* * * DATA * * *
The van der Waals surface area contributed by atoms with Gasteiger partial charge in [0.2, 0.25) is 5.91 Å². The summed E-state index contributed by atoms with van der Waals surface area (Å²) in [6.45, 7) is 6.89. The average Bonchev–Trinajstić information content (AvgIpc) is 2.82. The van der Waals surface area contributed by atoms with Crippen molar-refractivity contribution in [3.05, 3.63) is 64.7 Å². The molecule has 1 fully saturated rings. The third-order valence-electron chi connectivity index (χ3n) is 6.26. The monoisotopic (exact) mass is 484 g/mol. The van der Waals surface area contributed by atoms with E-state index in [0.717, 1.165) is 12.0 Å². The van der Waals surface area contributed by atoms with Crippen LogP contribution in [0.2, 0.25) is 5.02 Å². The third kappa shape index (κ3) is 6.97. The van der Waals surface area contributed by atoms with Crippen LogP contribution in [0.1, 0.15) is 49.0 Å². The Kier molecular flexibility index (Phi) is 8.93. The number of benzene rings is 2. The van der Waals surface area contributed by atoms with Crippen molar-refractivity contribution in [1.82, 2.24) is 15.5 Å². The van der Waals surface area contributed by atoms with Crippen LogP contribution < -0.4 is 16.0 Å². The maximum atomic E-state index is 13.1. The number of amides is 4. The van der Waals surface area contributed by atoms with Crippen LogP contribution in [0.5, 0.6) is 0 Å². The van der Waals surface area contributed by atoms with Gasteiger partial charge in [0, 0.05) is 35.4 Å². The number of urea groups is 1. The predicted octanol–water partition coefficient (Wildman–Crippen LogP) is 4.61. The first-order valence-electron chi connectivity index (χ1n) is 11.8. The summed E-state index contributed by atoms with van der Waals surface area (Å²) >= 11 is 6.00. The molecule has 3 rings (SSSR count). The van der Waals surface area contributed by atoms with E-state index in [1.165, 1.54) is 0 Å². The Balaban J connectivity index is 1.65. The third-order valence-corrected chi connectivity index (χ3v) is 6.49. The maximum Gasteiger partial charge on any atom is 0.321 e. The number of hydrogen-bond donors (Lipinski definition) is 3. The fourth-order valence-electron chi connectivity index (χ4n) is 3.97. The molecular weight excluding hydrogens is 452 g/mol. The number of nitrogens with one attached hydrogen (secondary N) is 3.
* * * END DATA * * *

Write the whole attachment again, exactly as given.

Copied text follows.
The van der Waals surface area contributed by atoms with Gasteiger partial charge in [0.2, 0.25) is 5.91 Å². The summed E-state index contributed by atoms with van der Waals surface area (Å²) in [6.45, 7) is 6.89. The average Bonchev–Trinajstić information content (AvgIpc) is 2.82. The van der Waals surface area contributed by atoms with Crippen molar-refractivity contribution in [3.05, 3.63) is 64.7 Å². The molecule has 1 fully saturated rings. The third-order valence-electron chi connectivity index (χ3n) is 6.26. The monoisotopic (exact) mass is 484 g/mol. The van der Waals surface area contributed by atoms with E-state index in [0.717, 1.165) is 12.0 Å². The van der Waals surface area contributed by atoms with Crippen LogP contribution in [0.2, 0.25) is 5.02 Å². The third kappa shape index (κ3) is 6.97. The van der Waals surface area contributed by atoms with Crippen LogP contribution in [0.1, 0.15) is 49.0 Å². The Kier molecular flexibility index (Phi) is 8.93. The number of benzene rings is 2. The van der Waals surface area contributed by atoms with Crippen molar-refractivity contribution in [1.82, 2.24) is 15.5 Å². The van der Waals surface area contributed by atoms with Crippen LogP contribution < -0.4 is 16.0 Å². The maximum atomic E-state index is 13.1. The number of amides is 4. The van der Waals surface area contributed by atoms with Crippen LogP contribution in [0.5, 0.6) is 0 Å². The van der Waals surface area contributed by atoms with Gasteiger partial charge in [0, 0.05) is 35.4 Å². The number of urea groups is 1. The predicted octanol–water partition coefficient (Wildman–Crippen LogP) is 4.61. The first-order valence-electron chi connectivity index (χ1n) is 11.8. The summed E-state index contributed by atoms with van der Waals surface area (Å²) >= 11 is 6.00. The molecule has 3 rings (SSSR count). The van der Waals surface area contributed by atoms with E-state index in [1.165, 1.54) is 0 Å². The Balaban J connectivity index is 1.65. The third-order valence-corrected chi connectivity index (χ3v) is 6.49. The maximum Gasteiger partial charge on any atom is 0.321 e. The number of hydrogen-bond donors (Lipinski definition) is 3. The fourth-order valence-electron chi connectivity index (χ4n) is 3.97. The molecular weight excluding hydrogens is 452 g/mol. The number of nitrogens with one attached hydrogen (secondary N) is 3.